Students from diverse backgrounds embark on dentistry, dental hygiene journeys
Shek Hei (“Haynes”) Yuan was conducting an experiment in a CancerCare research lab when he learned from an email that he’d been accepted into dental school.
“I screamed so loud that my colleagues came and banged on my door and said, ‘Hey, are you OK?’” he remembers. “Then I had to wait another five or six hours to call my parents because it was late at night in Hong Kong.”
For Yuan, 28, starting a new journey as a first-year UM dental student caps off a decade of perseverance. Raised in Hong Kong, he came to Canada alone at age 18 as an international student.
He chose UM, he says, partly because he was impressed that Winnipeg is home to the National Microbiology Lab.
He completed his bachelor of science, then his master’s in pharmacology and therapeutics at UM, conducting research on potential cancer treatments. He excelled and was hired as a research lab technician at CancerCare Manitoba in 2019.
But after attaining his Canadian permanent residency status in 2021, he decided to take on another challenge and apply to the Dr. Gerald Niznick College of Dentistry. One reason for his keen interest in the profession is that he has an artistic background in sculpture, ceramics and woodwork. “I like to work with my hands and make things look good,” he says.
On Sept. 8, as one of 29 students in the Dentistry Class of 2026, Yuan took part in the college’s Opening Assembly on the Bannatyne campus. The future oral health professionals were formally cloaked in their first white coats and recited the Community Code, a pledge to practise with integrity.
“I feel excited and proud after so many years of working and planning,” Yuan said at the event.
Dr. Anastasia Kelekis-Cholakis, dean of dentistry, told the students they are expected to adhere to high ethical standards, treat patients with respect and compassion, and strive to do what is right and good.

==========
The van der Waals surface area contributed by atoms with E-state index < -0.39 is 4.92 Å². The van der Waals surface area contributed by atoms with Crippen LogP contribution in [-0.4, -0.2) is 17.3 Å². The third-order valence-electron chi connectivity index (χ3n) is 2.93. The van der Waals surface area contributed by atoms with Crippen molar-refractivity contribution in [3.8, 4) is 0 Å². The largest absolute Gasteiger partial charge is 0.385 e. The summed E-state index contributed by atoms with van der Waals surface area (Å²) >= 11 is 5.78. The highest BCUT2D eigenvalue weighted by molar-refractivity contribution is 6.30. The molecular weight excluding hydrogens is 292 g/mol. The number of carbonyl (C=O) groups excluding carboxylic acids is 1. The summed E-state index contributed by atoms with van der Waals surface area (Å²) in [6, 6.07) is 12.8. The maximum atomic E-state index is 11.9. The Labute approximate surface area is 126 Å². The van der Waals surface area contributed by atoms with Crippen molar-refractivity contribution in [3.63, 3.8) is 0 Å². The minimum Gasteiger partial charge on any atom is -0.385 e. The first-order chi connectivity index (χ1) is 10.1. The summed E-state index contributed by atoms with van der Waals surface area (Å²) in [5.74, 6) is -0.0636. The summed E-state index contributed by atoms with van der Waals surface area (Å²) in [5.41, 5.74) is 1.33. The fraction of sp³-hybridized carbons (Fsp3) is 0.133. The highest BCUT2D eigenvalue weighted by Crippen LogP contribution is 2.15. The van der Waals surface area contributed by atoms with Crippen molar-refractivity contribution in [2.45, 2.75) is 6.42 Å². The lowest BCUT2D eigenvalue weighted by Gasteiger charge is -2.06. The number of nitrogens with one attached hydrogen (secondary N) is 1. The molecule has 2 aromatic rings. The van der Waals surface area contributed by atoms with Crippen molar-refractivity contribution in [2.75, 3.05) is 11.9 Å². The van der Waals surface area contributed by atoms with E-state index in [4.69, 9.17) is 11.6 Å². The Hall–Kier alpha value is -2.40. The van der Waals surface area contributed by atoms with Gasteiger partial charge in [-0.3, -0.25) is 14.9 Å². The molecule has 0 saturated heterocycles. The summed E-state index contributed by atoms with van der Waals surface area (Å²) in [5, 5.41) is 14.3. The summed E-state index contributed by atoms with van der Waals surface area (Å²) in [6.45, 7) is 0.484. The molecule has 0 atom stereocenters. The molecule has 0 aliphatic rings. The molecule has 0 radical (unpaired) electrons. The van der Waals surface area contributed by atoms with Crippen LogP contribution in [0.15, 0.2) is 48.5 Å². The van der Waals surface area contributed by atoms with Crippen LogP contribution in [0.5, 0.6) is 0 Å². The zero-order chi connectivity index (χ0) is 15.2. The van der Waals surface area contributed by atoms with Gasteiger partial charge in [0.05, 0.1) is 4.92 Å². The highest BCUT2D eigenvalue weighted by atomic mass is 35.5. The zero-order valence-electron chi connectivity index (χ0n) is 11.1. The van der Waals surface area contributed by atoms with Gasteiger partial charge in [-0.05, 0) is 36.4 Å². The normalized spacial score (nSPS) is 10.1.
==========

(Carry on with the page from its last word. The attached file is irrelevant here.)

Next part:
“This lifelong journey of service, dedication and continuous education you’re embarking on is thrilling, but also challenging,” she said.
Soyeon (“Ann”) Ahn, a 23-year-old student in the 26-member School of Dental Hygiene Class of 2024, immigrated to Canada from South Korea at age 10. She loves the feeling of having clean teeth after a hygiene appointment, she said, and wants to provide the same experience for others.
“I felt a sense of responsibility as I put the white coat on,” Ahn said. “It’s like I entered another world as a health-care provider.”
Nigerian-trained Ayodeji (“Deji”) Omotayo is one of seven internationally educated dentists who make up the International Dentist Degree Program (IDDP) Class of 2024.
Along with dentists trained in El Salvador, India and South Africa, he will complete two years at UM to earn his dentistry degree, which will prepare him for Canadian accreditation.
Omotayo, 38, graduated in dentistry from the University of Lagos in 2009 and practised in Nigeria for about eight years. Then, encouraged by a former classmate who had completed the IDDP at UM, Omotayo and his wife decided that if he could become a Canadian dentist, they could provide a better future for their two young sons.
After landing in Ontario in 2019, studying hard for admission to the highly competitive IDDP, obtaining permanent residency status and ultimately earning a spot in the program, “I’m blessed to be here,” Omotayo said. “It’s tough, it’s demanding, but it’s amazing.”
With his wife, Seni, and sons Fire, 6, and Fife, 4, on hand for the ceremony, Omotayo said it felt surreal to be on the path to re-entering his chosen profession in a new country.
“For my wife and kids to see that moment – it was beautiful,” he said. “It’s so emotional. It’s just a beautiful feeling, having the opportunity to get back to doing what you love to do.”